Directed by Tom McCarthy (The Station AgentWin Win), Spotlight follows a team of reporters at The Boston Globe who, in 2001, launched a dogged investigation into the misdeeds covered up by the Catholic Church. They were eventually able to out nearly 90 Boston-area priests as molesters and exposed a pattern of corruption at the church where the higher-ups privy to the scandal would effectively silence any accusers who came forward.

Low-key approach is a vital part of the story

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How much drama can you take out of a story and still have a story to tell? By the explosion-heavy standards of today’s Hollywood, writer/director Todd McCarthy’s Spotlight – which follows the real-life 2001 investigation by the Boston Globe into the Catholic Church’s protection of paedophile priests – is as close to drama-free as it gets. But this smart, subtle film’s low-key approach is a vital part of what it’s trying to say: the people trying to cover up this evil went out of their way to stifle any trace of drama, because they knew drama would bring attention. In the end, that attention is what brought them down. 

When the paper’s new editor-in-chief, out-of-towner Martin Baron (Liev Schreiber), suggests the investigative unit (known as Spotlight) take a look at paedophile priests, supervising editor Walter “Robbie” Robinson (Michael Keaton) is dismissive. The story’s been covered, the victims are cranks, and his team - Sacha Pfeiffer (Rachel McAdams), Mike Rezendes (Mark Ruffalo) and Matt Carroll (Brian d’Arcy James) - have better stories to run down. But Baron pushes, and with staff cuts looming going against the boss isn’t a smart idea. So they get to work, and much of what follows is simply following journalists around as they do their job, whether it’s going through archives in a pre-online age, pushing sources (including Stanley Tucci as a colourful lawyer who’s understandably protective of his church-suing clients) to talk, or persuading the people upstairs that the real story is still around the corner.

In a traditional thriller the threats (and bullets) would fly as they drew closer to the truth; here the pressure brought to bear on the Spotlight team is much more low-key. The avuncular Bishop of Boston (Len Cariou) tells Baron that the city works best when the church and paper work together, while various bigwigs suggest to Robbie over golf that there’s no story to be told. The reporters’ own Catholic upbringing makes their job a difficult one, and strong performances across the board go a long way towards making their internal conflicts a major source of tension. With the story’s result already known, much of the suspense comes from seeing the characters’ slowly dawning realisation of just how big this story is; the matter-of-fact way the pieces of the puzzle come together (one former priest sees nothing wrong in his crimes, as he “took no pleasure in the act”) only reinforces the horror of what they’re uncovering.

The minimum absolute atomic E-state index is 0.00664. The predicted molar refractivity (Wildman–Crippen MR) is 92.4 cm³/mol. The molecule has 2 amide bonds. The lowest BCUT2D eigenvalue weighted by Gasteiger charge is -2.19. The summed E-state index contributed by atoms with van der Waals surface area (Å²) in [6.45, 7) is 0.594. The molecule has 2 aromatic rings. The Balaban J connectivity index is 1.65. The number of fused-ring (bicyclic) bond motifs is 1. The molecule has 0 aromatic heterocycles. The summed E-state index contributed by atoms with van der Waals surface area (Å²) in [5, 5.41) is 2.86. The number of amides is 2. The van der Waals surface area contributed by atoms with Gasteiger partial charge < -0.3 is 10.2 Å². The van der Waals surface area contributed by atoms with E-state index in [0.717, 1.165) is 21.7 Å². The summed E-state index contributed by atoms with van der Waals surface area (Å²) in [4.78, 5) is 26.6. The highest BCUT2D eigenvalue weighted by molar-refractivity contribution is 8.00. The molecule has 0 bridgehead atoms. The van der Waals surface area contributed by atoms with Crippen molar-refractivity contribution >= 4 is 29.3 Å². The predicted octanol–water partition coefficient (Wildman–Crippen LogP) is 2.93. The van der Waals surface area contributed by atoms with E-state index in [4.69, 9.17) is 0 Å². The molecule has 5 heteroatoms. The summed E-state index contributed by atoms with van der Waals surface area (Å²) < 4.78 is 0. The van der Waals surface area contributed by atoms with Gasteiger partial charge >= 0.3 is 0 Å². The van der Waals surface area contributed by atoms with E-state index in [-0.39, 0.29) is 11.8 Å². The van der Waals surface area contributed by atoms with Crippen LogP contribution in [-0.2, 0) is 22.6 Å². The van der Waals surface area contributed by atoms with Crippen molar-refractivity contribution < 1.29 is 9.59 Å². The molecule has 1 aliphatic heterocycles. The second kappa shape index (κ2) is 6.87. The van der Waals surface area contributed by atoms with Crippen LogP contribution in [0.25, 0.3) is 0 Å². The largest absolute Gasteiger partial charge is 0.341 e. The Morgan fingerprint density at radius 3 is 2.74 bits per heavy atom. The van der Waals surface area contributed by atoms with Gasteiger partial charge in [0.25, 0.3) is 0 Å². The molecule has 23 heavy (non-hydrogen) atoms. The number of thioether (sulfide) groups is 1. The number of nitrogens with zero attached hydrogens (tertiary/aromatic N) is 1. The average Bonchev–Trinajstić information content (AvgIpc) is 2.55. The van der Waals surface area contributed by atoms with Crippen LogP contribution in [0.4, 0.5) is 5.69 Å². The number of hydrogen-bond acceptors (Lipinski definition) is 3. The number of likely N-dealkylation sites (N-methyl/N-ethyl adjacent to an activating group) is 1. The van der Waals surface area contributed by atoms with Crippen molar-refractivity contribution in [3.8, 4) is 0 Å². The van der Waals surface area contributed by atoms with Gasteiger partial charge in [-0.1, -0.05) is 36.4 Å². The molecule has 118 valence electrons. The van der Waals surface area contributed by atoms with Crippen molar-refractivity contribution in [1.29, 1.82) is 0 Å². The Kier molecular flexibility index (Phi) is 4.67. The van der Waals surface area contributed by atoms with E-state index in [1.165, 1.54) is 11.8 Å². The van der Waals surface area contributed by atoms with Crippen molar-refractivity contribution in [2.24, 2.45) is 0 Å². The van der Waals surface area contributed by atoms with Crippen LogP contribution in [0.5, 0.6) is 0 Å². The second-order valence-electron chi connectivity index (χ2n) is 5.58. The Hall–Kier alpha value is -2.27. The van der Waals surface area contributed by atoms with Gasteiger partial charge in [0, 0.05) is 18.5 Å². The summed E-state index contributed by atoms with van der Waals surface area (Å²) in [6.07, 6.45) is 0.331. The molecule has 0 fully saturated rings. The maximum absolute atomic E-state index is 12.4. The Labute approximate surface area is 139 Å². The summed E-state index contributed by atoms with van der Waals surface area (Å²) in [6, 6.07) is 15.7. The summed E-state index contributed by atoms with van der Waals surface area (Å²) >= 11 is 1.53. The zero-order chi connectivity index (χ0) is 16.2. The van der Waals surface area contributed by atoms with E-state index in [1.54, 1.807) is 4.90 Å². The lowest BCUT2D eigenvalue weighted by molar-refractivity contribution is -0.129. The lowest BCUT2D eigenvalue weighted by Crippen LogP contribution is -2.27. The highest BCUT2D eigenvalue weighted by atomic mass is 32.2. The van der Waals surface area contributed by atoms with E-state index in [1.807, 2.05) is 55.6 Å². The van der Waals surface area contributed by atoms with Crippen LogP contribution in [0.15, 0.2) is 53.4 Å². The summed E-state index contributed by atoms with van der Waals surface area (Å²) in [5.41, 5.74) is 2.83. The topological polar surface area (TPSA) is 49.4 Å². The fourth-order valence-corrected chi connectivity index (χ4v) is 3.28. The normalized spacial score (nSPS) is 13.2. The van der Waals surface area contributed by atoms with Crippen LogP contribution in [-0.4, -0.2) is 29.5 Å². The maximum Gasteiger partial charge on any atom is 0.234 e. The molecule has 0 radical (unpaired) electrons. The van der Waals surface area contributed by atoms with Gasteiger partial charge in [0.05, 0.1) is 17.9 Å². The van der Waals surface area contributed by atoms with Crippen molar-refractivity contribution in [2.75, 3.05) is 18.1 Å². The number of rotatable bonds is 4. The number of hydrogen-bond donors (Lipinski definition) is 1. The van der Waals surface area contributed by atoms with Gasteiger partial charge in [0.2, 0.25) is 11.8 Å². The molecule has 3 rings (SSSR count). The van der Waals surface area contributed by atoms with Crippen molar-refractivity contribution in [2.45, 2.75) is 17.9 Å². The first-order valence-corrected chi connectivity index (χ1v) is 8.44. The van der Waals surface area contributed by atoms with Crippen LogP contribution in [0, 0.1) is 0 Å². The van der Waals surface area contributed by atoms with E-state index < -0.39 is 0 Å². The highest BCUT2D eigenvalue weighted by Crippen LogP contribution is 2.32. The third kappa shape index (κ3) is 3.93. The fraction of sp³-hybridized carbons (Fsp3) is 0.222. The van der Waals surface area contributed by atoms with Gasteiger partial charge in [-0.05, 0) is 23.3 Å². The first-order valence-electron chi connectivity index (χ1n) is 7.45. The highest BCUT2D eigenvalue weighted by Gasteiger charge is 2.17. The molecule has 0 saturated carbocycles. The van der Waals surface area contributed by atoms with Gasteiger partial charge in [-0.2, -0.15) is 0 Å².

Spotlight is also a note-perfect look at how journalism works, getting the mix of long waits, brief adrenaline rushes, and a complete lack of glamour spot-on. The Spotlight team aren’t moral crusaders; at one stage it’s pointed out that they had all the pieces of the story years earlier but never bothered putting them together. They’re just fallible people doing an often frustrating job that – this time – pays off. There may have been ways to turn this investigation into a more traditionally dramatic film (there isn’t a single car bomb or death threat in sight), but it’s to McCarthy’s credit that he avoids flashy visuals or manufactured suspence in telling this story. Sometimes the best way to have an impact isn’t to draw attention to yourself, but to simply put your head down and do the basics.

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